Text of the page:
More specifically, certain International 9900I (2017-2018), HX (2017-2019), LoneStar (2017-2019), LT (2018-2019), PayStar (2017) and ProStar (2017-2018) trucks with Cummins ISX15 or X15 engines are affected by the recall. In certain driving conditions, such as on a long down-hill grade, the fuel line may burst if the fuel pump cooling circuit screen becomes restricted, according to NHTSA.

Consequently, fuel may leak onto the road resulting in a roadway hazard for other motorists. The engine also may stall without warning, resulting in the vehicle's inability to restart, increasing the risk of a crash.

Cummins will contact owners of affected trucks. The recall is slated for Nov. 2. However, the remedy for the recall is still under development. For questions, call Cummins customer service at 800-286-6467 or Navistar’s customer service at 800-448-7825. NHTSA’s recall number is 18V-581.

NAFTA freight experiences largest year-to-year increase in more than six years

The U.S. Department of Transportation’s Bureau of Transportation Statistics reports that in July trucks moved 62 percent of NAFTA freight – with trains, planes, ships and pipelines picking up the rest. All five modes experienced an increase in freight year-to-year for the third consecutive month.

The value of freight hauled across the borders decreased by nearly 5 percent compared with June, when freight decreased by 1 percent from the previous month. This is the largest month-to-month increase since December 2017 when NAFTA freight declined by 7 percent. Compared to July 2017, freight was up 13.5 percent, the largest year-to-year increase since February 2012 when NAFTA freight increased by 16.4 percent compared with February 2011. This marks the 21st consecutive month of year-to-year increases.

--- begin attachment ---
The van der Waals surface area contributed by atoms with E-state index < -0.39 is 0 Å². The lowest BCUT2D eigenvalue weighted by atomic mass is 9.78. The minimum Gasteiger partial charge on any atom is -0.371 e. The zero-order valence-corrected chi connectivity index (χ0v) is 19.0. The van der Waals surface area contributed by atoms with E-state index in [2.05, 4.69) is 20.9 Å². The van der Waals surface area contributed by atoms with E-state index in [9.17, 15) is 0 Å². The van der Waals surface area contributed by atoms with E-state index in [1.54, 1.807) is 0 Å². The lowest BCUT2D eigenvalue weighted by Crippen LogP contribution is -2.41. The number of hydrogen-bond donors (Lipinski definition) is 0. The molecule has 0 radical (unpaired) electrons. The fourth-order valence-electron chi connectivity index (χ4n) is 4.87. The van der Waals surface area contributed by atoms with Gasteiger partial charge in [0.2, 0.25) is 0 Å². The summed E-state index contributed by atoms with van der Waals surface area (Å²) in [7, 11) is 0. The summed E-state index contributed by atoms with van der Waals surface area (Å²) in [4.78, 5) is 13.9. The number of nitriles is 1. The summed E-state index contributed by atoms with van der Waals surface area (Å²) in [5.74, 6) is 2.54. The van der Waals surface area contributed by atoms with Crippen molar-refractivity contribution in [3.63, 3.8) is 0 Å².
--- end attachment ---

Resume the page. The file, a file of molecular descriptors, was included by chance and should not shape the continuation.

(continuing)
March 2017 had the largest month-to-month increase (16 percent) since March 2011, when NAFTA freight was up more than 22 percent compared to February 2011. NAFTA freight declined by nearly 11 percent in July 2017, the largest decline for the year.

In March 2017, the index reached more than $100 billion for the first time since October 2014 before going back below that mark in April. That landmark was revisited in October and maintained through November before dipping below the $100 billion mark again in December. March marked the first month in 2018 to reach beyond $100 million, which has been maintained through at least July so far.

Trucks carried nearly $63 billion of the more than $101 billion of imports and exports in July.